Sirens III

This week, I did another version of Sirens. I had wanted to color this in for a while but wasn’t sure how. I began with a carbon copy, which I didn’t take a picture of, but I think it was fairly close to Sirens II (below).

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Sirens II (2010)

It turned out really well and I was waffling on painting it because since taking the above photo, Sirens II has somehow gotten splattered (2 to 3 pin drops) with water color… aaargh! It would’ve been nice to have a cleaner version, but then again, I was curious to see how this would turn out.

Sirens III 092618 (1)

I began by darkening the thicker graphite lines with Chinese ink (applied with a brush), and then darkened the thinner lines with a fountain pen.

It turned out okay, but the difference between the thicker and thinner lines worked better in graphite, as one was in 9B and the other in HB, so the contrast was more obvious. I also didn’t like how many smudges there were (not very careful while reusing a towel for blotting excess ink), especially at the top where there are few lines and you’re supposed to be getting a sense of emptiness to contrast with what’s below.

Sirens III 092618 (2)

The first sections I filled in were those which I knew I wanted to be the darkest. Starting with a diluted shade gave me some room for making mistakes, and indeed, I changed my mind a number of times on which sections would be darker than other sections. I needed to consider the overall balance of color, the path a given color takes the eye across the surface, and how each color path interacts with another. The more interactions, the more lively it is.

I was happy with the above version, but because I smudged it earlier, I decided to paint in the top section, which made me make two of the sections of the top-left figure the darkest shade; which is a good example of the overall process for coloring this in.

Sirens III 092618 (3)
Sirens III (2018), 18″ x 24,” Ink on paper 

I know it’s weird that I comment on myself, like I’m observing myself in the third person, but hindsight is often better than foresight. Speaking of which, I can appreciate, in hindsight, my foresight to not let the smudges influence me in prematurely coloring in the top section.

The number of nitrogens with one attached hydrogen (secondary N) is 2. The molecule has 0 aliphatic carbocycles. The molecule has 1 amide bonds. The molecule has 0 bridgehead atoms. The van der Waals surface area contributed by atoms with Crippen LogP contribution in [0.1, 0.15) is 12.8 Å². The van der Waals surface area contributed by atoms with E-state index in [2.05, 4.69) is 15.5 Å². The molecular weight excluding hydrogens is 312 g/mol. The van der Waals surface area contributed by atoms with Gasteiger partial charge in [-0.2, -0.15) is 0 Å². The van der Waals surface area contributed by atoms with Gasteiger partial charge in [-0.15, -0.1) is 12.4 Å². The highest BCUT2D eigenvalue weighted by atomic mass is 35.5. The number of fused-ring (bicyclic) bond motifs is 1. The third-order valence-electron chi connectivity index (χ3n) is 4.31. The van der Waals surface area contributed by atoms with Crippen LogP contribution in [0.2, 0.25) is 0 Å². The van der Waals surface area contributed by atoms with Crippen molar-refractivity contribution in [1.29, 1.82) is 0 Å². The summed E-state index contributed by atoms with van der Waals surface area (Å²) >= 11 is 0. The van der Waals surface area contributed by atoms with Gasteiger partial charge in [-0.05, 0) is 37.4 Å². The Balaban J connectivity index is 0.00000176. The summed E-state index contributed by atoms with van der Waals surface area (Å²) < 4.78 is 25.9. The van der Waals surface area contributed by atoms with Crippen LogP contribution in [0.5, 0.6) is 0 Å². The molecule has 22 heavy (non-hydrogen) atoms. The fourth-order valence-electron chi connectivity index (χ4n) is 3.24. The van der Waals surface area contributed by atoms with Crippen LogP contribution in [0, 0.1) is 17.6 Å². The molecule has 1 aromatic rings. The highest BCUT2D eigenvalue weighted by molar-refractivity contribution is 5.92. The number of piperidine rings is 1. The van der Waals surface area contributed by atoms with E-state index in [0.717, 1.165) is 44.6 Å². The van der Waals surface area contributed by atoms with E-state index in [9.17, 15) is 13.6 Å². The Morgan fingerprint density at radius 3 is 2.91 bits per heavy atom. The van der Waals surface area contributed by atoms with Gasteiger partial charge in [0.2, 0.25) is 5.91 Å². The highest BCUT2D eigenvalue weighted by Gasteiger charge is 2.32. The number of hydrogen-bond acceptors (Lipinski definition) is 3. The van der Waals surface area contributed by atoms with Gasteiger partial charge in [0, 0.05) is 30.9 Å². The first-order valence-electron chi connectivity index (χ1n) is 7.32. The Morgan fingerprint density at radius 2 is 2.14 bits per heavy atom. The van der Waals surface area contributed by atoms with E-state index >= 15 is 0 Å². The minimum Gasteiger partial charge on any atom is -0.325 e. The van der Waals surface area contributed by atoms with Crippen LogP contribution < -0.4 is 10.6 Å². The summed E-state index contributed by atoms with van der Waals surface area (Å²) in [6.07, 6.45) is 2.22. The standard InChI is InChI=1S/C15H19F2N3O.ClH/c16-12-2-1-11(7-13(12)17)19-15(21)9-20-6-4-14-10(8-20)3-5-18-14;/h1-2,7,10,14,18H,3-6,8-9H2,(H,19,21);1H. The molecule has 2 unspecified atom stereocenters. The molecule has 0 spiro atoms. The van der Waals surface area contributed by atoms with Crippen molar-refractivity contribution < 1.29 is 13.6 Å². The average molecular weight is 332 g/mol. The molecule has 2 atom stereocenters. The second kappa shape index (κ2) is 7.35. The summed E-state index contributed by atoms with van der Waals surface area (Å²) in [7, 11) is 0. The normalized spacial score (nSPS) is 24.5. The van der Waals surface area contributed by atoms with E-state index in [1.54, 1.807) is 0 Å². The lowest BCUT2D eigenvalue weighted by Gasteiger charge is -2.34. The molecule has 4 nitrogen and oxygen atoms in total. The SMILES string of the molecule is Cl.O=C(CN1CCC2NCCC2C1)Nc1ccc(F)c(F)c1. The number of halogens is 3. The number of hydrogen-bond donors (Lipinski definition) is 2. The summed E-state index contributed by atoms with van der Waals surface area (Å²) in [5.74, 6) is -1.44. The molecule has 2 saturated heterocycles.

In order to mask the smudges well enough, I had to give it a fairly dark wash, and going as dark as I did would’ve made me begin with an undiluted shade so that I would have had no room to make the mistakes I’d made.


Water color paper (Strathmore 400)




Picasso, The Early YearsI am currently reading Picasso: The Early Years (1892-1906), by Marilyn McCully. I haven’t had time to dive into it yet. Eh, other creative endeavors, life, etc. In the mean time, I’ll leave you with another response to Picasso.


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Sirens (2009) Pastel and charcoal on watercolor paper, 18″ x 24″

I was reading The Ultimate Picasso, by Brigitte Leal, et. al. and I had just finished the section on Les Demoiselles d’Avignon, including the studies leading up to it. I was also very moved by the section on the Blue Period, which preceded the one on Les Demoiselles d”Avignon. After drawing an outline in pencil and before applying the pastel, I had to decide on a color scheme. I considered one that was similar to Les Demoiselles d’Avignon (sienna/beige/brick red), but it was ugly. I made one or two more sketches and settled on the above.

Note: I would not recommend using pastel on watercolor paper. It slides off very easily. I had to soften the pastel before applying it like a paste. Fortunately, and I discovered this by accident, if you let the pastel dry a little, it won’t move around as much. After the first day, I found that I could go over the previous day’s work and smooth out the surface and/or the line between two colors. It took me four to five days, two to four hours each day. It really should not have taken so long.

This was in February of 2009.

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Sirens II (2010) Pencil on watercolor paper, 18″ x 24″

Eight months later, I was unhappy with the original composition. I didn’t like the fact that I used black charcoal to make outlines and color in the eyes. It felt a little like cheating. So I made a carbon copy, thinking I would do the same version over again. In the zone, I ended up experimenting with the line work.

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Sirens II b (2011) Pencil on watercolor paper, 18″ x 24″

A year later, after watching a biopic on Modigliani, starring Andy Garcia, I realized I could indeed make another version of the original but color in the eyes with a pale blue-gray. I took out both versions, because I keep them stored in the same place, and ended up “editing” the second version by making some of the lines darker, which made it look, you could say, more focused.

I’d now like to make a third version which is like the second but colored in. In my head, it’ll be a cubist water color painting… but I may be getting ahead of myself. I have another book, Picasso and Braque Pioneering Cubism, by William Rubin, which I’d like to get into, before thinking of my own approach to anything “cubist.”